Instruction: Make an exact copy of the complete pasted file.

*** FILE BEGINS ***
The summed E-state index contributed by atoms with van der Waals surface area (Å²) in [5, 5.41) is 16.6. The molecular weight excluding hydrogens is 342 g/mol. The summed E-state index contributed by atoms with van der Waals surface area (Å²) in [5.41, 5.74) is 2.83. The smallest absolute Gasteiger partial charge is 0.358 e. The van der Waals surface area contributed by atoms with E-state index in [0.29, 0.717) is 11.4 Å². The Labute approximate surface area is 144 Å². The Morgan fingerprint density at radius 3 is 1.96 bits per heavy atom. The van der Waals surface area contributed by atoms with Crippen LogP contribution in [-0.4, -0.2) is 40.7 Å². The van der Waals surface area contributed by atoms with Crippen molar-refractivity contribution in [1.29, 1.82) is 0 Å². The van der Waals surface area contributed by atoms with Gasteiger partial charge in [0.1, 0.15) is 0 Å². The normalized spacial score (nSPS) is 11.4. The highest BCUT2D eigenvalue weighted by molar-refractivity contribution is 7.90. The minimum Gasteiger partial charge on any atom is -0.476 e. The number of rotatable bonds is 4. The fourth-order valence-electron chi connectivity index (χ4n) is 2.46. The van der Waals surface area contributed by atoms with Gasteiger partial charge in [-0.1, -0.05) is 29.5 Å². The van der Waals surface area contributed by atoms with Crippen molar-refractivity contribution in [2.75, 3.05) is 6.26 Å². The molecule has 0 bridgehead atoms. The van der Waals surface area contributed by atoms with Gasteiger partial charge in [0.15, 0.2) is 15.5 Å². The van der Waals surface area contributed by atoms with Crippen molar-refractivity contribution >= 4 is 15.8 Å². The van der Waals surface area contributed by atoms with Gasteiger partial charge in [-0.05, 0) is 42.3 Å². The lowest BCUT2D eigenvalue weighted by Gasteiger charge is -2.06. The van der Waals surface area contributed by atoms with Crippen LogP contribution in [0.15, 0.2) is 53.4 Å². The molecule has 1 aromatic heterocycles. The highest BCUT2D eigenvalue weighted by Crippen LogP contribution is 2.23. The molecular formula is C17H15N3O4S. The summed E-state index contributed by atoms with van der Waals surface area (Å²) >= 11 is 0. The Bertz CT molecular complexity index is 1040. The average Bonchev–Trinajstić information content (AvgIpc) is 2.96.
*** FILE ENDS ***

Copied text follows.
The summed E-state index contributed by atoms with van der Waals surface area (Å²) in [5, 5.41) is 16.6. The molecular weight excluding hydrogens is 342 g/mol. The summed E-state index contributed by atoms with van der Waals surface area (Å²) in [5.41, 5.74) is 2.83. The smallest absolute Gasteiger partial charge is 0.358 e. The van der Waals surface area contributed by atoms with E-state index in [0.29, 0.717) is 11.4 Å². The Labute approximate surface area is 144 Å². The Morgan fingerprint density at radius 3 is 1.96 bits per heavy atom. The van der Waals surface area contributed by atoms with Crippen LogP contribution in [-0.4, -0.2) is 40.7 Å². The van der Waals surface area contributed by atoms with Crippen molar-refractivity contribution in [1.29, 1.82) is 0 Å². The van der Waals surface area contributed by atoms with Gasteiger partial charge in [0.1, 0.15) is 0 Å². The normalized spacial score (nSPS) is 11.4. The highest BCUT2D eigenvalue weighted by molar-refractivity contribution is 7.90. The minimum Gasteiger partial charge on any atom is -0.476 e. The number of rotatable bonds is 4. The fourth-order valence-electron chi connectivity index (χ4n) is 2.46. The van der Waals surface area contributed by atoms with Gasteiger partial charge in [-0.1, -0.05) is 29.5 Å². The van der Waals surface area contributed by atoms with Crippen molar-refractivity contribution in [2.75, 3.05) is 6.26 Å². The molecule has 0 bridgehead atoms. The van der Waals surface area contributed by atoms with Gasteiger partial charge in [0.15, 0.2) is 15.5 Å². The van der Waals surface area contributed by atoms with Crippen molar-refractivity contribution >= 4 is 15.8 Å². The van der Waals surface area contributed by atoms with Gasteiger partial charge in [-0.05, 0) is 42.3 Å². The lowest BCUT2D eigenvalue weighted by Gasteiger charge is -2.06. The van der Waals surface area contributed by atoms with Crippen LogP contribution in [0.15, 0.2) is 53.4 Å². The molecule has 1 aromatic heterocycles. The highest BCUT2D eigenvalue weighted by Crippen LogP contribution is 2.23. The molecular formula is C17H15N3O4S. The summed E-state index contributed by atoms with van der Waals surface area (Å²) >= 11 is 0. The Bertz CT molecular complexity index is 1040. The average Bonchev–Trinajstić information content (AvgIpc) is 2.96.